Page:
Dance-floor roar 

Today's dance culture owes as much to the late-'80s acid-house scene of Manchester, England, as '60s acid-rock and folk does to San Francisco. It was an era of innocence and ecstasy-fueled exploration, of inclusiveness and musical wanderlust.

The diversity and willingness to experiment eventually took a back seat to the more hedonistic climate that carried dance-music through the '90s, but the effects of "Madchester" echo in the work of techno-DJ extraordinaire and Lionrock founder Justin Robertson. Robertson's everything-but-the-kitchen sink approach to recording Lionrock's latest album, "City Delirious," evokes the spirit if not the sound of the heady days of acid house.

"Initially I was just a clubber really," says Robertson. "I got into that as a punter -- and buying records religiously." Robertson had varied tastes in music and a penchant for hip-hop and reggae. By the late '80s Manchester's "summer of love" had taken root, and bands like Happy Mondays and the Stone Roses skyrocketed to the top of the U.K. charts with their mix of live instruments and electronic dance beats.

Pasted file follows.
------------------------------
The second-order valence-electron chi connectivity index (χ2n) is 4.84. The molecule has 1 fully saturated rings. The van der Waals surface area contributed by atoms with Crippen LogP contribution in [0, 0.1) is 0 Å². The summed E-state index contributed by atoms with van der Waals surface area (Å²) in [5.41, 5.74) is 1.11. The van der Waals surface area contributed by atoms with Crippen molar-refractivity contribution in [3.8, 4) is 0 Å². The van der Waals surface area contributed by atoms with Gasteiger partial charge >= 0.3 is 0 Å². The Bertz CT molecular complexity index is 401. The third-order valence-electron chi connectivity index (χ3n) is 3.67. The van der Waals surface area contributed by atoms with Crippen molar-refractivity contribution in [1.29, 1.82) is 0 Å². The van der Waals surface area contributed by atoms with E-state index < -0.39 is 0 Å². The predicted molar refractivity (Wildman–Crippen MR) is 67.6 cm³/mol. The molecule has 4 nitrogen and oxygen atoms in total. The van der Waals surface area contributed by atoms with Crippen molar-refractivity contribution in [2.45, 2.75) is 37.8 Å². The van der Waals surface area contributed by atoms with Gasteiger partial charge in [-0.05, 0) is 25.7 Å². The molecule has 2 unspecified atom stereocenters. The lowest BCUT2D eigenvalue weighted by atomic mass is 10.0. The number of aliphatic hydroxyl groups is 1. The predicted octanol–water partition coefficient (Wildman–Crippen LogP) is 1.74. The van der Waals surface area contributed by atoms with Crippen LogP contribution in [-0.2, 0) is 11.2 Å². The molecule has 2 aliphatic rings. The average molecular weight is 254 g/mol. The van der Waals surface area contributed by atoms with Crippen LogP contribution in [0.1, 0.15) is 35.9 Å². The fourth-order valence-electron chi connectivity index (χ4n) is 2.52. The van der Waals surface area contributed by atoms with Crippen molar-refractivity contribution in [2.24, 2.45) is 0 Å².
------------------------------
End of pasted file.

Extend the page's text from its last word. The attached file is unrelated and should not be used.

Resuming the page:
Robertson got in on the ground floor as DJs became the cultural prime movers of the club scene. After kicking off two successful club nights, he began expanding his world as a touring DJ for the Beastie Boys, Primal Scream and the Chemical Brothers. The latter act provided Robertson with his first foray into remixing, and he subsequently went on to rework tracks for New Order, Erasure and the Sugarcubes.

His own debut single came out in 1992 on the seminal dance label Deconstruction. By the time he recorded his second single, "Packet of Peace," he had hooked up with Manchester "lyrical legend" MC Buzz B, and an enduring partnership was born.

He returned to a live and electronic mix when it came time to record an album. Robertson's schizophrenic tastes drive the musical Babylon of "City Delirious" -- a sprawling work that draws on '60s ska, surf guitar, spacey effects and cool-jazz licks. He welcomes the opportunity to expand his horizons, which a full-length recording allows. "You aren't restrained to thinking about whether it's going to work on the dance floor. You can stretch out a bit and try to make music for different moods. It makes it more interesting for the listener."

More by Matt Kelemen


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